Last winter, I was at a restaurant that periodically has days when all tips are donated to a particular charity. This time around, it was Howard Brown, a Chicago-based LGBT health organization that is probably best known for its Brown Elephant thrift stores. The call for donations was particularly urgent: if Howard Brown did not raise a certain amount of money (something like $50K), it would have to close its doors.
It struck me as ridiculous that such a valuable organization could be permanently lost due to such a small shortfall. (As it happens, they were able to raise the money and continue to be doing fine as far as I can tell.) But when I read that announcement — inspired in part by an article about North Dakota’s mini-Fed — I turned to The Girlfriend and declared that they needed to band together with other charities and create a bank. That way, the charity bank could simply give Howard Brown a cheap bridge loan, getting rid of artificial time crunches. (They would still need to raise donations, but the availability of cheap credit would provide for “income smoothing.”)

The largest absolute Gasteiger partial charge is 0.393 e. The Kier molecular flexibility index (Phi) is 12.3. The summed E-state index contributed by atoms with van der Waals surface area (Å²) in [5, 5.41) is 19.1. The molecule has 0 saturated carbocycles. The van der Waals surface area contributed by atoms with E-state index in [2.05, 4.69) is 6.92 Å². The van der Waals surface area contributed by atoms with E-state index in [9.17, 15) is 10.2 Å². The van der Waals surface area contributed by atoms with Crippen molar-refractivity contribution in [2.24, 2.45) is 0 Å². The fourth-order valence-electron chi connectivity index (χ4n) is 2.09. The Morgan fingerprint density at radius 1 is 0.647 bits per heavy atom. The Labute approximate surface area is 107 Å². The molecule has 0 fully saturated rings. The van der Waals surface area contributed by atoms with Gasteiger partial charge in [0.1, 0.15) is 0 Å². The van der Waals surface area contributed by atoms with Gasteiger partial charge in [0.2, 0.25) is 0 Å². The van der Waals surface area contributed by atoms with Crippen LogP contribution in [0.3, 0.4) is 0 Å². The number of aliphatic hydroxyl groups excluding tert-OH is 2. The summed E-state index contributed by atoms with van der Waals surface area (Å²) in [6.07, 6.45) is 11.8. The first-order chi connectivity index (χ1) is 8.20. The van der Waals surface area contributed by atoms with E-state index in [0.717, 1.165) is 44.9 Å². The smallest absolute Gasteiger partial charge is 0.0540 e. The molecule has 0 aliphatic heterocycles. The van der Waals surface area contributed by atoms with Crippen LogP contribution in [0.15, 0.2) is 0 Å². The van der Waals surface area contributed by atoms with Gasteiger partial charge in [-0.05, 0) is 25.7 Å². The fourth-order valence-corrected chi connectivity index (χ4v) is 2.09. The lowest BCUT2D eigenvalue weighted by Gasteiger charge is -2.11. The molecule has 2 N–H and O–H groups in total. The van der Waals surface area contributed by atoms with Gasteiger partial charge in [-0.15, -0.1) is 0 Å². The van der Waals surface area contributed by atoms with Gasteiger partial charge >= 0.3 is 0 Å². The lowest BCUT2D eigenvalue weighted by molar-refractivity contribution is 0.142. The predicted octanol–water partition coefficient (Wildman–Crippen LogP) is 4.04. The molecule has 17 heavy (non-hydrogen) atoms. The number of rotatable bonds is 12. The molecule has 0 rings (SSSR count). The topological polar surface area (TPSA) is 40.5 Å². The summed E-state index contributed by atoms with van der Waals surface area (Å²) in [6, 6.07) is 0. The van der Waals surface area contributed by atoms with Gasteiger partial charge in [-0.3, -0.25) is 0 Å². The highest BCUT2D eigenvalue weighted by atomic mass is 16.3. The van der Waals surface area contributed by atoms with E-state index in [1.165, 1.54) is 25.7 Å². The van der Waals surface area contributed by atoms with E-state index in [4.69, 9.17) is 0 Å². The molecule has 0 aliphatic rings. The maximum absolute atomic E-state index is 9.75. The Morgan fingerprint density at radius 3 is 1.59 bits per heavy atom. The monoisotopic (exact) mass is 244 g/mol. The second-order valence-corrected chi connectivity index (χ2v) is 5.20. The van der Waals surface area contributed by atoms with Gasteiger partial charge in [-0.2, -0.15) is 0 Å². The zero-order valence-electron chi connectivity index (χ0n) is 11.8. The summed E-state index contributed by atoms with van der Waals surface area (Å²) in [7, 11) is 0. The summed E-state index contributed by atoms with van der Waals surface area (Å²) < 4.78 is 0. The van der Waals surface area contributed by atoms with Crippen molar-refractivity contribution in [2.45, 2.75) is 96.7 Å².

As we brainstormed further, we thought that taking consumer deposits would be a great idea, too, and would probably be relatively successful — particularly in the wake of the financial crisis, I think many more people are conscious of how destructive for-profit banks can be and would appreciate the opportunity to support a charity bank. In fact, this would provide a way for people to support charities even if they didn’t have enough disposable income to donate, as they could simply move their checking and savings account there. If this seems to be somewhat extraneous to what charity organizations do, I’d point out that there’s no inherent connection between running a thrift shop and running health clinics, for example — and many charities also offer the possibility of gift annuities, which have some conceptual similarities to putting one’s bank deposits in a charity bank.
At this point, this thought-experiment is threatening to enter into some uncomfortable territory similar to my reflections about retirement accounts — could the charity bank (assuming it got up to a certain size) have a proprietary trading desk? Would our assessment of speculative financial engineering change if there was a participant in that zero-sum game who was funnelling the profits to pro-social causes rather than further financial engineering? That’s what Goodchild envisions in his proposal for “value banks” in Theology of Money, which I only later came to understand was basically the same kind of proposal that I was “independently discovering.”
Any thoughts? In particular, does anyone know what concretely would have to happen to build something like this (i.e., would it have to be a credit union, etc.)?